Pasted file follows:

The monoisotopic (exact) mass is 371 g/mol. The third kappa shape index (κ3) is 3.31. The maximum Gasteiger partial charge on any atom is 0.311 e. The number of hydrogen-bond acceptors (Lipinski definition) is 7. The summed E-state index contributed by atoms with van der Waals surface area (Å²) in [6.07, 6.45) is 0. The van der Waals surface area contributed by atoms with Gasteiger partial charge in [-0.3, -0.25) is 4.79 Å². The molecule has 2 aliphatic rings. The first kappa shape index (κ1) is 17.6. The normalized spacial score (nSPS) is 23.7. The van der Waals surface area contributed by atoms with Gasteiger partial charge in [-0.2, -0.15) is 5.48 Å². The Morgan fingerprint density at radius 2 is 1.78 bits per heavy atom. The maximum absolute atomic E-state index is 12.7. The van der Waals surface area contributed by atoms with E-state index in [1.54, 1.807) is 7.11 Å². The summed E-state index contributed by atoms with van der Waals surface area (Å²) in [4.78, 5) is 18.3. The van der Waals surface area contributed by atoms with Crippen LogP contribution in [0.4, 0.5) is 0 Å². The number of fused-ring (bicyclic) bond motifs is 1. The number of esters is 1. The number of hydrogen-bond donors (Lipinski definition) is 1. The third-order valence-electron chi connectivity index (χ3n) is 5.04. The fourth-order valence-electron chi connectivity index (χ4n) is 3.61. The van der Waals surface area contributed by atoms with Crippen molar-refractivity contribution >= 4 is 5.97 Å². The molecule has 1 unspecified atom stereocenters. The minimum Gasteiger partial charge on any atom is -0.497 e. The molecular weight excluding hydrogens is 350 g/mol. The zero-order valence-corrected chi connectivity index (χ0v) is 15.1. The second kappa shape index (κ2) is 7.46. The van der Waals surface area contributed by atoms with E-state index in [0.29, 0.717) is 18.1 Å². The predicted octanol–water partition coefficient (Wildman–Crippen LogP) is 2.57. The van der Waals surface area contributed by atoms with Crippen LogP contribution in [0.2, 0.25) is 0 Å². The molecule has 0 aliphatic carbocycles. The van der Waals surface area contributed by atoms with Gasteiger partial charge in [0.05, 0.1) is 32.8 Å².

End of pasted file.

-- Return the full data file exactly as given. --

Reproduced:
The monoisotopic (exact) mass is 371 g/mol. The third kappa shape index (κ3) is 3.31. The maximum Gasteiger partial charge on any atom is 0.311 e. The number of hydrogen-bond acceptors (Lipinski definition) is 7. The summed E-state index contributed by atoms with van der Waals surface area (Å²) in [6.07, 6.45) is 0. The van der Waals surface area contributed by atoms with Gasteiger partial charge in [-0.3, -0.25) is 4.79 Å². The molecule has 2 aliphatic rings. The first kappa shape index (κ1) is 17.6. The normalized spacial score (nSPS) is 23.7. The van der Waals surface area contributed by atoms with Gasteiger partial charge in [-0.2, -0.15) is 5.48 Å². The Morgan fingerprint density at radius 2 is 1.78 bits per heavy atom. The maximum absolute atomic E-state index is 12.7. The van der Waals surface area contributed by atoms with E-state index in [1.54, 1.807) is 7.11 Å². The summed E-state index contributed by atoms with van der Waals surface area (Å²) in [4.78, 5) is 18.3. The van der Waals surface area contributed by atoms with Crippen LogP contribution in [0.4, 0.5) is 0 Å². The number of fused-ring (bicyclic) bond motifs is 1. The number of esters is 1. The number of hydrogen-bond donors (Lipinski definition) is 1. The third-order valence-electron chi connectivity index (χ3n) is 5.04. The fourth-order valence-electron chi connectivity index (χ4n) is 3.61. The van der Waals surface area contributed by atoms with Crippen molar-refractivity contribution >= 4 is 5.97 Å². The molecule has 1 unspecified atom stereocenters. The minimum Gasteiger partial charge on any atom is -0.497 e. The molecular weight excluding hydrogens is 350 g/mol. The zero-order valence-corrected chi connectivity index (χ0v) is 15.1. The second kappa shape index (κ2) is 7.46. The van der Waals surface area contributed by atoms with E-state index in [0.29, 0.717) is 18.1 Å². The predicted octanol–water partition coefficient (Wildman–Crippen LogP) is 2.57. The van der Waals surface area contributed by atoms with Crippen LogP contribution in [0.2, 0.25) is 0 Å². The molecule has 0 aliphatic carbocycles. The van der Waals surface area contributed by atoms with Gasteiger partial charge in [0.05, 0.1) is 32.8 Å².